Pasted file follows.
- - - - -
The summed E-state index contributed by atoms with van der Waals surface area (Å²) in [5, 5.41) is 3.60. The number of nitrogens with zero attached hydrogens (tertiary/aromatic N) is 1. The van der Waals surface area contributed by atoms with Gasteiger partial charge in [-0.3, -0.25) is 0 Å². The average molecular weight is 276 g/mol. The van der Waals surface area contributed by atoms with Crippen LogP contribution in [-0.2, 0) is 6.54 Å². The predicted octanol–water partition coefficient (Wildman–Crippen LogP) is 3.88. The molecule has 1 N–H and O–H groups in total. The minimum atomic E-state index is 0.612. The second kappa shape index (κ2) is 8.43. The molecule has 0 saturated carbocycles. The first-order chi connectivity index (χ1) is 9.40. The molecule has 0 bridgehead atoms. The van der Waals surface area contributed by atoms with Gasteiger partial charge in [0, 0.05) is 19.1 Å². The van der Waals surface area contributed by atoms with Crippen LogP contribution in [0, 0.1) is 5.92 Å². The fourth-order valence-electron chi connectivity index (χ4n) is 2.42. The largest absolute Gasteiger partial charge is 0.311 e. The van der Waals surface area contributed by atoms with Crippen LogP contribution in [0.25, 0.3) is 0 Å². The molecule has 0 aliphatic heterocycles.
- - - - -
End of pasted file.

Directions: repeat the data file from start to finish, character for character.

The summed E-state index contributed by atoms with van der Waals surface area (Å²) in [5, 5.41) is 3.60. The number of nitrogens with zero attached hydrogens (tertiary/aromatic N) is 1. The van der Waals surface area contributed by atoms with Gasteiger partial charge in [-0.3, -0.25) is 0 Å². The average molecular weight is 276 g/mol. The van der Waals surface area contributed by atoms with Crippen LogP contribution in [-0.2, 0) is 6.54 Å². The predicted octanol–water partition coefficient (Wildman–Crippen LogP) is 3.88. The molecule has 1 N–H and O–H groups in total. The minimum atomic E-state index is 0.612. The second kappa shape index (κ2) is 8.43. The molecule has 0 saturated carbocycles. The first-order chi connectivity index (χ1) is 9.40. The molecule has 0 bridgehead atoms. The van der Waals surface area contributed by atoms with Gasteiger partial charge in [0, 0.05) is 19.1 Å². The van der Waals surface area contributed by atoms with Crippen LogP contribution in [0, 0.1) is 5.92 Å². The fourth-order valence-electron chi connectivity index (χ4n) is 2.42. The largest absolute Gasteiger partial charge is 0.311 e. The van der Waals surface area contributed by atoms with Crippen LogP contribution in [0.25, 0.3) is 0 Å². The molecule has 0 aliphatic heterocycles.